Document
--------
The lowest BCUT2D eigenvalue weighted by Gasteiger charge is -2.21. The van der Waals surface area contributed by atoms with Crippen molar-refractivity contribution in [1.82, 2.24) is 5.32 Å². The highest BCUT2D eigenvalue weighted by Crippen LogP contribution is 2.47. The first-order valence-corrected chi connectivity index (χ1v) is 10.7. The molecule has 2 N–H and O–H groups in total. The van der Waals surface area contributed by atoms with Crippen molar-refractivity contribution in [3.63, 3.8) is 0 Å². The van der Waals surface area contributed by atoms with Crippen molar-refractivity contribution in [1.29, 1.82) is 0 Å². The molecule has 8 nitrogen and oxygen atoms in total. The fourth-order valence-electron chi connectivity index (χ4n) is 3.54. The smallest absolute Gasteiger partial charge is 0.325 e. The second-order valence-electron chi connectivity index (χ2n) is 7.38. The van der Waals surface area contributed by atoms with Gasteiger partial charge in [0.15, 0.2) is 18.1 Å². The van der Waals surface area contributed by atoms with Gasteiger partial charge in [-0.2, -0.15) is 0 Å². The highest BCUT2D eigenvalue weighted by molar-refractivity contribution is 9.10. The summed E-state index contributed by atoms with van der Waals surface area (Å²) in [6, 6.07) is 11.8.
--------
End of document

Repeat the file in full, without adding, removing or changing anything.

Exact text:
The lowest BCUT2D eigenvalue weighted by Gasteiger charge is -2.21. The van der Waals surface area contributed by atoms with Crippen molar-refractivity contribution in [1.82, 2.24) is 5.32 Å². The highest BCUT2D eigenvalue weighted by Crippen LogP contribution is 2.47. The first-order valence-corrected chi connectivity index (χ1v) is 10.7. The molecule has 2 N–H and O–H groups in total. The van der Waals surface area contributed by atoms with Crippen molar-refractivity contribution in [3.63, 3.8) is 0 Å². The van der Waals surface area contributed by atoms with Crippen molar-refractivity contribution in [1.29, 1.82) is 0 Å². The molecule has 8 nitrogen and oxygen atoms in total. The fourth-order valence-electron chi connectivity index (χ4n) is 3.54. The smallest absolute Gasteiger partial charge is 0.325 e. The second-order valence-electron chi connectivity index (χ2n) is 7.38. The van der Waals surface area contributed by atoms with Gasteiger partial charge in [0.15, 0.2) is 18.1 Å². The van der Waals surface area contributed by atoms with Gasteiger partial charge in [-0.2, -0.15) is 0 Å². The highest BCUT2D eigenvalue weighted by molar-refractivity contribution is 9.10. The summed E-state index contributed by atoms with van der Waals surface area (Å²) in [6, 6.07) is 11.8.